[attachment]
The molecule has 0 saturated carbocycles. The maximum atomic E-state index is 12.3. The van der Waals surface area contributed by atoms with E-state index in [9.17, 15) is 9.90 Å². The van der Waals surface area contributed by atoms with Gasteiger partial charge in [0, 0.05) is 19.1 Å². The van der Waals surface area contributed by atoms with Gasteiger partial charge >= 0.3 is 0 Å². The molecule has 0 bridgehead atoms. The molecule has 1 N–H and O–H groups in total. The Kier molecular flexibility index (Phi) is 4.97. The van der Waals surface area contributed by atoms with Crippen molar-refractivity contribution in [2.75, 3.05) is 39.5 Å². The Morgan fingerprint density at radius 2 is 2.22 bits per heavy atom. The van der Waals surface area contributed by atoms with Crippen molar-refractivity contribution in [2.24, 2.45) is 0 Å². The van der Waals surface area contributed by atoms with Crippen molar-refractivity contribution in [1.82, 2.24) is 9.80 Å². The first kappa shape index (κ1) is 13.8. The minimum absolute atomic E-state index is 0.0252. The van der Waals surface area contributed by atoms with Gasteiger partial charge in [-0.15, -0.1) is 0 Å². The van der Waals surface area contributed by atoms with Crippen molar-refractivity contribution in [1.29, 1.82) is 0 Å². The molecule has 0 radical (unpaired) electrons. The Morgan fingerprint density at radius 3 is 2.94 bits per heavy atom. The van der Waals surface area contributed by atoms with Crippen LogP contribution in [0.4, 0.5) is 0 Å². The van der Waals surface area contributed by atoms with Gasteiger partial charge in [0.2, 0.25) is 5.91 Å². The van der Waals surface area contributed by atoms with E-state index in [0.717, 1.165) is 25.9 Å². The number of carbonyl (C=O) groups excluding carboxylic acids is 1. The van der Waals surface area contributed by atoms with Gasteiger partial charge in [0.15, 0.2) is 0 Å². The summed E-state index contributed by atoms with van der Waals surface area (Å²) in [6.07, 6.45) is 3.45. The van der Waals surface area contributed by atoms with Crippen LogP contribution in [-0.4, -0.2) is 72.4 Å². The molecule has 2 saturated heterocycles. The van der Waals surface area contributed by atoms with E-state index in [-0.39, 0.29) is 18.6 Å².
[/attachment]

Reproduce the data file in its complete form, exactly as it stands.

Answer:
The molecule has 0 saturated carbocycles. The maximum atomic E-state index is 12.3. The van der Waals surface area contributed by atoms with E-state index in [9.17, 15) is 9.90 Å². The van der Waals surface area contributed by atoms with Gasteiger partial charge in [0, 0.05) is 19.1 Å². The van der Waals surface area contributed by atoms with Gasteiger partial charge >= 0.3 is 0 Å². The molecule has 0 bridgehead atoms. The molecule has 1 N–H and O–H groups in total. The Kier molecular flexibility index (Phi) is 4.97. The van der Waals surface area contributed by atoms with Crippen molar-refractivity contribution in [2.75, 3.05) is 39.5 Å². The Morgan fingerprint density at radius 2 is 2.22 bits per heavy atom. The van der Waals surface area contributed by atoms with Crippen molar-refractivity contribution in [2.24, 2.45) is 0 Å². The van der Waals surface area contributed by atoms with Crippen molar-refractivity contribution in [1.82, 2.24) is 9.80 Å². The first kappa shape index (κ1) is 13.8. The minimum absolute atomic E-state index is 0.0252. The van der Waals surface area contributed by atoms with Gasteiger partial charge in [-0.15, -0.1) is 0 Å². The van der Waals surface area contributed by atoms with Crippen molar-refractivity contribution in [1.29, 1.82) is 0 Å². The molecule has 0 radical (unpaired) electrons. The Morgan fingerprint density at radius 3 is 2.94 bits per heavy atom. The van der Waals surface area contributed by atoms with Crippen LogP contribution in [0.4, 0.5) is 0 Å². The van der Waals surface area contributed by atoms with Gasteiger partial charge in [0.2, 0.25) is 5.91 Å². The van der Waals surface area contributed by atoms with E-state index in [0.717, 1.165) is 25.9 Å². The number of carbonyl (C=O) groups excluding carboxylic acids is 1. The van der Waals surface area contributed by atoms with Gasteiger partial charge in [0.15, 0.2) is 0 Å². The summed E-state index contributed by atoms with van der Waals surface area (Å²) in [6.07, 6.45) is 3.45. The van der Waals surface area contributed by atoms with Crippen LogP contribution in [-0.4, -0.2) is 72.4 Å². The molecule has 2 saturated heterocycles. The van der Waals surface area contributed by atoms with E-state index in [-0.39, 0.29) is 18.6 Å².